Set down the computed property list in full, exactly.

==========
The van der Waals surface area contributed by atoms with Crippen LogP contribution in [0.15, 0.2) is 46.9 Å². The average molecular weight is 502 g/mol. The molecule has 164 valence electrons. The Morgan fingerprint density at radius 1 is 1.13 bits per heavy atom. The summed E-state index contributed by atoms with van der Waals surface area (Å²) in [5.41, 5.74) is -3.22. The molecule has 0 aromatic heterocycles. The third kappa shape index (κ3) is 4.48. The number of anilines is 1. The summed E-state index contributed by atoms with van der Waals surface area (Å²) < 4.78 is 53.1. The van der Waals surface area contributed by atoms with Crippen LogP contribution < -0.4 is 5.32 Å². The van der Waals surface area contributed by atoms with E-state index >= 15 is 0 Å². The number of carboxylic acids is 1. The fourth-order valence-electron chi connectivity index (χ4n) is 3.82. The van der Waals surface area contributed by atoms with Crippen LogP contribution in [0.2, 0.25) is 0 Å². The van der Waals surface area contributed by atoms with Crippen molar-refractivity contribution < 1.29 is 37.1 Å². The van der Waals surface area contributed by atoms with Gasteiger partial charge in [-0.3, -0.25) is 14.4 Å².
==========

The van der Waals surface area contributed by atoms with Crippen LogP contribution in [0.15, 0.2) is 46.9 Å². The average molecular weight is 502 g/mol. The molecule has 164 valence electrons. The Morgan fingerprint density at radius 1 is 1.13 bits per heavy atom. The summed E-state index contributed by atoms with van der Waals surface area (Å²) in [5.41, 5.74) is -3.22. The molecule has 0 aromatic heterocycles. The third kappa shape index (κ3) is 4.48. The number of anilines is 1. The summed E-state index contributed by atoms with van der Waals surface area (Å²) < 4.78 is 53.1. The van der Waals surface area contributed by atoms with Crippen LogP contribution < -0.4 is 5.32 Å². The van der Waals surface area contributed by atoms with E-state index >= 15 is 0 Å². The number of carboxylic acids is 1. The fourth-order valence-electron chi connectivity index (χ4n) is 3.82. The van der Waals surface area contributed by atoms with Crippen LogP contribution in [0.2, 0.25) is 0 Å². The van der Waals surface area contributed by atoms with Crippen molar-refractivity contribution < 1.29 is 37.1 Å². The van der Waals surface area contributed by atoms with Gasteiger partial charge in [-0.3, -0.25) is 14.4 Å².